Will I be addressing each one of these doctrines and laws in future posts? You better believe it.

"If there arise among you a prophet, or a dreamer of dreams, and giveth thee a sign or a wonder,

And the sign or the wonder come to pass, whereof he spake unto thee, saying, Let us go after other gods, which thou hast not known, and let us serve them;
Thou shalt not hearken unto the words of that prophet, or that dreamer of dreams: for the Lord your God proveth you, to know whether ye love the Lord your God with all your heart and with all your soul.
Ye shall walk after the Lord your God, and fear him, and keep his commandments, and obey his voice, and ye shall serve him, and cleave unto him.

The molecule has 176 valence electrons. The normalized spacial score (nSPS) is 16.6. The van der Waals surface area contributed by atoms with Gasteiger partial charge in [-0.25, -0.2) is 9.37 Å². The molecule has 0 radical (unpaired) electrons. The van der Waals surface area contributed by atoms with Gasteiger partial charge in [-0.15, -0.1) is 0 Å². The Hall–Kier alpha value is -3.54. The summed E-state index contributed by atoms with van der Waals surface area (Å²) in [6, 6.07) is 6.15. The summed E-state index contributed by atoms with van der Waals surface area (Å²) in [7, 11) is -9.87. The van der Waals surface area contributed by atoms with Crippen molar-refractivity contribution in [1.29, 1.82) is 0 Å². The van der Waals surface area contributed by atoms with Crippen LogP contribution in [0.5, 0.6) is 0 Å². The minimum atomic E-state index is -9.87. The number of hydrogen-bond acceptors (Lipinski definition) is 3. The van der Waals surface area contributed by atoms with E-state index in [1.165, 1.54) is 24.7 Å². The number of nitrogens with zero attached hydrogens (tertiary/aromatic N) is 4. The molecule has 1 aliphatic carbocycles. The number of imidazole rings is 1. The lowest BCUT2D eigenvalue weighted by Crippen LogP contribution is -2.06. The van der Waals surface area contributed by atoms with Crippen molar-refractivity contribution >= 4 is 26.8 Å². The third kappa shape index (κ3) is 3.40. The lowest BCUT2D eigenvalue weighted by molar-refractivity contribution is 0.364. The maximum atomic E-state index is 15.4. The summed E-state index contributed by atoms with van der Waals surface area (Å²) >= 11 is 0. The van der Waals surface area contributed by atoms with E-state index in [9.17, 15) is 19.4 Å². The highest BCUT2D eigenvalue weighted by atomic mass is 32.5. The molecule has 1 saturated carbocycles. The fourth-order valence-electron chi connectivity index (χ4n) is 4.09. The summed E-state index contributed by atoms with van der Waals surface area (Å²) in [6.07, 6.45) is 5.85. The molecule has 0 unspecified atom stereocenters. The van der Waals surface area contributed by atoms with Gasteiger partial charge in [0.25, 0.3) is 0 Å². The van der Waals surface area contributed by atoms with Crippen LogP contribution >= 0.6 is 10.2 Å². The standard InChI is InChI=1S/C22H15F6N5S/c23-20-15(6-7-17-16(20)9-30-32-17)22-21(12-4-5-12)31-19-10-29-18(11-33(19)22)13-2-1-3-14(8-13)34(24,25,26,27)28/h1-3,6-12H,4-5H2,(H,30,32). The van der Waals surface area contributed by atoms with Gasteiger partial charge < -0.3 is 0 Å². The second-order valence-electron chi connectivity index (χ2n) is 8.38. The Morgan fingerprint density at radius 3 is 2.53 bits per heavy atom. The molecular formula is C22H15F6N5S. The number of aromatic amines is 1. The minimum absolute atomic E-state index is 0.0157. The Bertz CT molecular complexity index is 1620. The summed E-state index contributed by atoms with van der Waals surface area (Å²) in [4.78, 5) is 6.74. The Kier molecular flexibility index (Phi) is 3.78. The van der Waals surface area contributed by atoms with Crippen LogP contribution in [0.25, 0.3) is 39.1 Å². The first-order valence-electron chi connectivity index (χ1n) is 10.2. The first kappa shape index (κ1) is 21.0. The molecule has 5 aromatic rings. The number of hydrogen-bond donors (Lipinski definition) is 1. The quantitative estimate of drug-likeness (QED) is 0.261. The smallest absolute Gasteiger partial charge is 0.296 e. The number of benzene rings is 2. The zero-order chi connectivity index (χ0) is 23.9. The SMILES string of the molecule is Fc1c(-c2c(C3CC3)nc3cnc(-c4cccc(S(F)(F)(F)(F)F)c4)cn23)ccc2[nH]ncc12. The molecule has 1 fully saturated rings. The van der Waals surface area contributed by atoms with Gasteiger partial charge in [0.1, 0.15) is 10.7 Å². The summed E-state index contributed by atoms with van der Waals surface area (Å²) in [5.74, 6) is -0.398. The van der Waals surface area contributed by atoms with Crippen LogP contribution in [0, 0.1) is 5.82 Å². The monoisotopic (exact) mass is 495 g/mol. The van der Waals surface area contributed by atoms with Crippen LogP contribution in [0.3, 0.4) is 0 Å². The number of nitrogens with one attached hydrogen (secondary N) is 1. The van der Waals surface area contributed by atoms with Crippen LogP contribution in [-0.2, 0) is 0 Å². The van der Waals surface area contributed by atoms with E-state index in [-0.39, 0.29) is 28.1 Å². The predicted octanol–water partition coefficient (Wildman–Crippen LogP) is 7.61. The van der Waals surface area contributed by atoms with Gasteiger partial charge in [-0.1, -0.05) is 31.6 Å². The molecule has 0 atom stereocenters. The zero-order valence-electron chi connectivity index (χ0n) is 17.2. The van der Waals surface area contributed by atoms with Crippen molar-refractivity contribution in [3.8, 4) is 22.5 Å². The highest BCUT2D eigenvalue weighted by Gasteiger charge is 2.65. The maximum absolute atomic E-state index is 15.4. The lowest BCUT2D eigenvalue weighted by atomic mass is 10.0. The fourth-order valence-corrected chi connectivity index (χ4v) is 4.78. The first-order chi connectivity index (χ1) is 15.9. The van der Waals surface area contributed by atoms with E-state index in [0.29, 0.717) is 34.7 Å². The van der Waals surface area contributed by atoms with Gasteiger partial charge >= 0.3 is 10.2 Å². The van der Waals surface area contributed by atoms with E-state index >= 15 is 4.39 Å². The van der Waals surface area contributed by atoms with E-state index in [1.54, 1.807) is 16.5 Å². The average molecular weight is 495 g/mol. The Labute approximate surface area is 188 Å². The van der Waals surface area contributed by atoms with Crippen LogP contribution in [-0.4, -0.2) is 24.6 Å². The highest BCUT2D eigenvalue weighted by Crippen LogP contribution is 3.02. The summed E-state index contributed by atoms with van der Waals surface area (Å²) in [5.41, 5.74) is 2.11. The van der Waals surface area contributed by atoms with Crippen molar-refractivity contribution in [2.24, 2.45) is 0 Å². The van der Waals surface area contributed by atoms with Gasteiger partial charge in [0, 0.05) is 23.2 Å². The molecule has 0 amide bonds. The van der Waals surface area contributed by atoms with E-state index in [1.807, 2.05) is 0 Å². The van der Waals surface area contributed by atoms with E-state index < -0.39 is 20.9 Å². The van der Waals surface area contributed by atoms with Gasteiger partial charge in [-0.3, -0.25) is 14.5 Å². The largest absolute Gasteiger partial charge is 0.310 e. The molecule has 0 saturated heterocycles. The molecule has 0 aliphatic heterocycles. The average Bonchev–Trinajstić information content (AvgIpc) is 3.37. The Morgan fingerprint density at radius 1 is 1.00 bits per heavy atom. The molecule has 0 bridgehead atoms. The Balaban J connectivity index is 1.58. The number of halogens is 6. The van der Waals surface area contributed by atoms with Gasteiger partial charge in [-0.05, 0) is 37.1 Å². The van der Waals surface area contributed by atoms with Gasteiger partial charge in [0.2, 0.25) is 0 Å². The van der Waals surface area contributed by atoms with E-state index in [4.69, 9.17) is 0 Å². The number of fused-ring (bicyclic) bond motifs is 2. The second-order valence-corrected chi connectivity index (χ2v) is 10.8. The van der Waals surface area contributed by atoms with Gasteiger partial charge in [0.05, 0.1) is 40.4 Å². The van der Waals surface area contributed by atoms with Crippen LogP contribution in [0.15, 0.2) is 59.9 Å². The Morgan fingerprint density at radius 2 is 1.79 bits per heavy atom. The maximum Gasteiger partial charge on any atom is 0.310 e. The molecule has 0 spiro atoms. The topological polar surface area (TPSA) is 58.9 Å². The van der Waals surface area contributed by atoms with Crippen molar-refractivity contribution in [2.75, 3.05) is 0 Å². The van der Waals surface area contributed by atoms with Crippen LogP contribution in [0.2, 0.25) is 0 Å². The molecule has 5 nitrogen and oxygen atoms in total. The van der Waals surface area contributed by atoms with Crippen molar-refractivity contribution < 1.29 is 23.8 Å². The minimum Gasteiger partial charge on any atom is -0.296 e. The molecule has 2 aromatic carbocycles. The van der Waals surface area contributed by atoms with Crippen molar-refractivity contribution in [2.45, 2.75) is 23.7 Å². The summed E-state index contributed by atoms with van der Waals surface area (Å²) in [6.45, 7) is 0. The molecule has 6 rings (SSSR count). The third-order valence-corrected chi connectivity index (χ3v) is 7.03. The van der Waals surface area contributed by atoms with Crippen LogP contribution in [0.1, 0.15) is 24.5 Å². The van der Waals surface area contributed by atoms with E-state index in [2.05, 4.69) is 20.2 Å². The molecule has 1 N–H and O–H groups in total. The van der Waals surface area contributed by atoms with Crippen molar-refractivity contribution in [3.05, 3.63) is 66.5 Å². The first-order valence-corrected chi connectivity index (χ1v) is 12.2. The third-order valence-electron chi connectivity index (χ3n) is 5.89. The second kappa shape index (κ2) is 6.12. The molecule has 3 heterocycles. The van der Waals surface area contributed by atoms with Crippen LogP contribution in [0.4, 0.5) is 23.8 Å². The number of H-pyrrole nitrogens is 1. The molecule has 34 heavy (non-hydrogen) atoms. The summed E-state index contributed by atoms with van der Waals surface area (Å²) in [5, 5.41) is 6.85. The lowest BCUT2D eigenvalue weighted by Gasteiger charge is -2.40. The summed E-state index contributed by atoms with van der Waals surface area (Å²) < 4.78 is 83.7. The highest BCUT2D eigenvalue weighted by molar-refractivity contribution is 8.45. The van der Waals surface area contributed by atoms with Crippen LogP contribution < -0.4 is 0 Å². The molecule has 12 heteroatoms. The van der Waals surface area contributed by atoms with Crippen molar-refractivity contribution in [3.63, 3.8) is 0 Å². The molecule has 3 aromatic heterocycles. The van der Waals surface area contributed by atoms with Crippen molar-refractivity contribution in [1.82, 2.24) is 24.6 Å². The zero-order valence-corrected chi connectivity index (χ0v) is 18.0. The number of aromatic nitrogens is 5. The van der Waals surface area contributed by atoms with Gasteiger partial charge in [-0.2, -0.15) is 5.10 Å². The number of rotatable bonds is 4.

And that prophet, or that dreamer of dreams, shall be put to death; because he hath spoken to turn you away from the Lord your God, which brought you out of the land of Egypt, and redeemed you out of the house of bondage, to thrust thee out of the way which the Lord thy God commanded thee to walk in. So shalt thou put the evil away from the midst of thee." [25]

"Thus saith the Lord, Stand ye in the ways, and see, and ask for the old paths, where is the good way, and walk therein, and ye shall find rest for your souls. But they said, We will not walk therein.
Also I set watchmen over you, saying, Hearken to the sound of the trumpet. But they said, We will not hearken.
Therefore hear, ye nations, and know, O congregation, what is among them.